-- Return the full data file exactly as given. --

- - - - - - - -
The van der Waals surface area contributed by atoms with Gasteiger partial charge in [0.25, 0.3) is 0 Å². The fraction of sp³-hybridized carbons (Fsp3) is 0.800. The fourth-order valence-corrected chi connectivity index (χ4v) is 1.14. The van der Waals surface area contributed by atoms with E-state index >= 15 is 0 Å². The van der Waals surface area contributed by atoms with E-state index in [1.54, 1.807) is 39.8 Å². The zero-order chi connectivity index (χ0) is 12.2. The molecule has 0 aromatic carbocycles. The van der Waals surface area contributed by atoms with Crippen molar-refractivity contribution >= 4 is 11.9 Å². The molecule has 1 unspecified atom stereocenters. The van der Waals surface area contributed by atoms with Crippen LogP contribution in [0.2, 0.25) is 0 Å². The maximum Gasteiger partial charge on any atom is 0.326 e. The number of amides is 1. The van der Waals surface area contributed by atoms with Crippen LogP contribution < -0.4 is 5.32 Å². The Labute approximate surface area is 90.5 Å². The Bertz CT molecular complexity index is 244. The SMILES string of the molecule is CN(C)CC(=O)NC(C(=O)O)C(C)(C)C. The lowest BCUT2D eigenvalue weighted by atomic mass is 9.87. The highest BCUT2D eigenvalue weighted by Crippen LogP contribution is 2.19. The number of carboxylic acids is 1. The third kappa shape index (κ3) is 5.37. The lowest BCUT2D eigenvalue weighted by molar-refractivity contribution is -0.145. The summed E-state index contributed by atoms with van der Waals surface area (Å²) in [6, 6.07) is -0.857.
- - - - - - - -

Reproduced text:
The van der Waals surface area contributed by atoms with Gasteiger partial charge in [0.25, 0.3) is 0 Å². The fraction of sp³-hybridized carbons (Fsp3) is 0.800. The fourth-order valence-corrected chi connectivity index (χ4v) is 1.14. The van der Waals surface area contributed by atoms with E-state index >= 15 is 0 Å². The van der Waals surface area contributed by atoms with E-state index in [1.54, 1.807) is 39.8 Å². The zero-order chi connectivity index (χ0) is 12.2. The molecule has 0 aromatic carbocycles. The van der Waals surface area contributed by atoms with Crippen molar-refractivity contribution >= 4 is 11.9 Å². The molecule has 1 unspecified atom stereocenters. The van der Waals surface area contributed by atoms with Crippen LogP contribution in [0.2, 0.25) is 0 Å². The maximum Gasteiger partial charge on any atom is 0.326 e. The number of amides is 1. The van der Waals surface area contributed by atoms with Crippen LogP contribution < -0.4 is 5.32 Å². The Labute approximate surface area is 90.5 Å². The Bertz CT molecular complexity index is 244. The SMILES string of the molecule is CN(C)CC(=O)NC(C(=O)O)C(C)(C)C. The lowest BCUT2D eigenvalue weighted by atomic mass is 9.87. The highest BCUT2D eigenvalue weighted by Crippen LogP contribution is 2.19. The number of carboxylic acids is 1. The third kappa shape index (κ3) is 5.37. The lowest BCUT2D eigenvalue weighted by molar-refractivity contribution is -0.145. The summed E-state index contributed by atoms with van der Waals surface area (Å²) in [6, 6.07) is -0.857.